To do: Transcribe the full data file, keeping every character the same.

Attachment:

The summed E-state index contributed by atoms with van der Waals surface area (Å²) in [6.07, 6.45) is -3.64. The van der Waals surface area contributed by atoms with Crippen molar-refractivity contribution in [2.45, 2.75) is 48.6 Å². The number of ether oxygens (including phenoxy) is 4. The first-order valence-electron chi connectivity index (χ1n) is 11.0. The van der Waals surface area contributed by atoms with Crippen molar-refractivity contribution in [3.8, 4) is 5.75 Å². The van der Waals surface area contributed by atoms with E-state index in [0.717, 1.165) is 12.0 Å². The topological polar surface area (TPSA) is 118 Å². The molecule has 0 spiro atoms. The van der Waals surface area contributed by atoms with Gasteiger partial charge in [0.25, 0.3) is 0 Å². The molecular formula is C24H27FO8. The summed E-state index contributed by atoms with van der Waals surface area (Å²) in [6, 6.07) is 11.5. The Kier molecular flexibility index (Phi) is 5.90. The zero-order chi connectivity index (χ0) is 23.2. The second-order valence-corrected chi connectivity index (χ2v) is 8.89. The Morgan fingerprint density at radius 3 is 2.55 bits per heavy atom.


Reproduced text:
The summed E-state index contributed by atoms with van der Waals surface area (Å²) in [6.07, 6.45) is -3.64. The van der Waals surface area contributed by atoms with Crippen molar-refractivity contribution in [2.45, 2.75) is 48.6 Å². The number of ether oxygens (including phenoxy) is 4. The first-order valence-electron chi connectivity index (χ1n) is 11.0. The van der Waals surface area contributed by atoms with Crippen molar-refractivity contribution in [3.8, 4) is 5.75 Å². The van der Waals surface area contributed by atoms with E-state index in [0.717, 1.165) is 12.0 Å². The topological polar surface area (TPSA) is 118 Å². The molecule has 0 spiro atoms. The van der Waals surface area contributed by atoms with Gasteiger partial charge in [0.25, 0.3) is 0 Å². The molecular formula is C24H27FO8. The summed E-state index contributed by atoms with van der Waals surface area (Å²) in [6, 6.07) is 11.5. The Kier molecular flexibility index (Phi) is 5.90. The zero-order chi connectivity index (χ0) is 23.2. The second-order valence-corrected chi connectivity index (χ2v) is 8.89. The Morgan fingerprint density at radius 3 is 2.55 bits per heavy atom.